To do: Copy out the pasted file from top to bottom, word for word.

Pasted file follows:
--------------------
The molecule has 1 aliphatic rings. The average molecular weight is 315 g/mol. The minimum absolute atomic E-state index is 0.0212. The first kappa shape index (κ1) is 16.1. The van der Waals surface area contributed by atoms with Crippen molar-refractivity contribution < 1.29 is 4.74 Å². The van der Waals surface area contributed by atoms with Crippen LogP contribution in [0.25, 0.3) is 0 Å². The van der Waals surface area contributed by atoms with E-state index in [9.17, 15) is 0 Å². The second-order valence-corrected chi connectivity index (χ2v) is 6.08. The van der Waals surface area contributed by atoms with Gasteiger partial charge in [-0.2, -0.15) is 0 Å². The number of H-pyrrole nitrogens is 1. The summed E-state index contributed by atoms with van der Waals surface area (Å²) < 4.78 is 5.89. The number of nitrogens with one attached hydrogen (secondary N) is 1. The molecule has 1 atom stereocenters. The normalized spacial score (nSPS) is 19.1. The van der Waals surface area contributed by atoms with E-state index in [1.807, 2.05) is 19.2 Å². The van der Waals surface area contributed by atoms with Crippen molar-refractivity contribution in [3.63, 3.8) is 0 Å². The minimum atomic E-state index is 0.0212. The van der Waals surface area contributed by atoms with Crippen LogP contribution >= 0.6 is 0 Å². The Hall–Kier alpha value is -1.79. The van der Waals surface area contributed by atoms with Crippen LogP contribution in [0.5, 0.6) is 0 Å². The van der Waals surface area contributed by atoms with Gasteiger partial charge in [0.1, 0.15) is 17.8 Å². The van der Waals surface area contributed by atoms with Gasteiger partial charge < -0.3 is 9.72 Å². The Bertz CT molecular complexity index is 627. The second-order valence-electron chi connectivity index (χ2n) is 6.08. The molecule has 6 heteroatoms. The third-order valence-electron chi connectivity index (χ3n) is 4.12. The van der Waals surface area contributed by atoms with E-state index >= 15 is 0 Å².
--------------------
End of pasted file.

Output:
The molecule has 1 aliphatic rings. The average molecular weight is 315 g/mol. The minimum absolute atomic E-state index is 0.0212. The first kappa shape index (κ1) is 16.1. The van der Waals surface area contributed by atoms with Crippen molar-refractivity contribution < 1.29 is 4.74 Å². The van der Waals surface area contributed by atoms with Crippen LogP contribution in [0.25, 0.3) is 0 Å². The van der Waals surface area contributed by atoms with E-state index in [9.17, 15) is 0 Å². The second-order valence-corrected chi connectivity index (χ2v) is 6.08. The van der Waals surface area contributed by atoms with Gasteiger partial charge in [-0.2, -0.15) is 0 Å². The number of H-pyrrole nitrogens is 1. The summed E-state index contributed by atoms with van der Waals surface area (Å²) < 4.78 is 5.89. The number of nitrogens with one attached hydrogen (secondary N) is 1. The molecule has 1 atom stereocenters. The normalized spacial score (nSPS) is 19.1. The van der Waals surface area contributed by atoms with E-state index in [1.807, 2.05) is 19.2 Å². The van der Waals surface area contributed by atoms with Crippen molar-refractivity contribution in [3.63, 3.8) is 0 Å². The minimum atomic E-state index is 0.0212. The van der Waals surface area contributed by atoms with Crippen LogP contribution >= 0.6 is 0 Å². The Hall–Kier alpha value is -1.79. The van der Waals surface area contributed by atoms with Crippen LogP contribution in [0.5, 0.6) is 0 Å². The van der Waals surface area contributed by atoms with Gasteiger partial charge in [0.1, 0.15) is 17.8 Å². The van der Waals surface area contributed by atoms with Gasteiger partial charge < -0.3 is 9.72 Å². The Bertz CT molecular complexity index is 627. The second-order valence-electron chi connectivity index (χ2n) is 6.08. The molecule has 6 heteroatoms. The third-order valence-electron chi connectivity index (χ3n) is 4.12. The van der Waals surface area contributed by atoms with E-state index >= 15 is 0 Å².